29 Things to Train Before a Sit? What they are, why they are important.
I am absolutely wild about training puppies to want to learn, try, work, focus, stay, go, turn, follow etc. etc. etc.
They are so eager to do things that it is hard not to jump right into the things you care most about.
I want a sit on a startline so you start working sits and stays.
I highly recommend putting your focus toward training things that enable you to train everything as a super exciting game. Don't take anything for granted that you might want, but the list might not be what you think. There are lots of things to train before a sit and a down.
1. Teach puppy that novel things are fun (footings, sights, sounds, tasks)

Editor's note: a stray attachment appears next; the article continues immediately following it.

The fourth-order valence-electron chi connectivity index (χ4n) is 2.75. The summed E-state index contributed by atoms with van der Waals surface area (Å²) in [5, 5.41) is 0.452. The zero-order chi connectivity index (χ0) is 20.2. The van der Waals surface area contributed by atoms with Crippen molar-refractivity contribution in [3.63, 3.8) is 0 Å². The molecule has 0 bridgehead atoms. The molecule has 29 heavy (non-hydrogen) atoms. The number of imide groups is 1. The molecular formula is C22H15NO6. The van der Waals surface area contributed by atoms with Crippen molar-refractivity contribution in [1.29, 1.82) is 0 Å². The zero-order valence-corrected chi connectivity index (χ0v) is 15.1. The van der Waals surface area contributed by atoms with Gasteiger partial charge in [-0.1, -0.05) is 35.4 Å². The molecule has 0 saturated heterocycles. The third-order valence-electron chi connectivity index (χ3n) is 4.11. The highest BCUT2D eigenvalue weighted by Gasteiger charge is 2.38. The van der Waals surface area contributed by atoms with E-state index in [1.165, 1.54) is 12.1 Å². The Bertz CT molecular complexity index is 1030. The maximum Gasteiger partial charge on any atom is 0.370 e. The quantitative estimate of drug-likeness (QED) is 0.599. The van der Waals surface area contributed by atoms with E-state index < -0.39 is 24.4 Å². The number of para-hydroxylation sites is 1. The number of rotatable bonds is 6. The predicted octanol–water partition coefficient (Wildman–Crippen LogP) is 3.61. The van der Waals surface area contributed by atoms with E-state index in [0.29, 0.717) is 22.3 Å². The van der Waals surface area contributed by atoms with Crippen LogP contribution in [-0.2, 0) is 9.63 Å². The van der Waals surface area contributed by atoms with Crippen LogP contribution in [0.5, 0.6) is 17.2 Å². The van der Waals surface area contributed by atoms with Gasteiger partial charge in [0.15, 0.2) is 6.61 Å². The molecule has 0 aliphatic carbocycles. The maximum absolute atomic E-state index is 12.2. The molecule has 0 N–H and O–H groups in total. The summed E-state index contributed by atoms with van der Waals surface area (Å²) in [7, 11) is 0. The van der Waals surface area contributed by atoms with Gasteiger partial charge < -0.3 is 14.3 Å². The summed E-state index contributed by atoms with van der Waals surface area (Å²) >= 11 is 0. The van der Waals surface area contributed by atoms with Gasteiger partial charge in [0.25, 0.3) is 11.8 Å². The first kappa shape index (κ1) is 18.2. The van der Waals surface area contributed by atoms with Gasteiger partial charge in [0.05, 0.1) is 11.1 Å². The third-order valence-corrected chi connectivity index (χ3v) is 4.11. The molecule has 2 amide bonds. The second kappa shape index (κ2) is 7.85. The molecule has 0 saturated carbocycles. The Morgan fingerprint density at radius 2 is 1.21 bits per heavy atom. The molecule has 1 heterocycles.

Safely introduce the puppy senses to the widest range of stimulus you can come up with.
Be cognizant of developmental fear periods and keep scary things short, far away and soft to begin with.
2. Teach your puppy a reward system and willingness to switch between rewards (toys and treats)
Learn what your puppy finds rewarding and build a wide range of rewards that your puppy learns to work for. Play, play, play with your puppy . Play with one thing, then when your puppy is into the game, just drop that toy and go play with a different one – does puppy leave the toy they “won” to play with you? Yeah! Don't force a toy on your dog or force your dog to play with you. Instead go have authentic fun doing something until your puppy can't resist butting in, then incorporate them into the game. hide and seek, tugging, wrestle (no teeth), chase mom (no nipping and no chasing puppy yet)..........
3. Teach your puppy to play with you
Teach: Do you want to play?
Teach: I’m having the best time ever!"
Make play with you so rewarding that your puppy will work for it. Learn and use the 10 rules of play: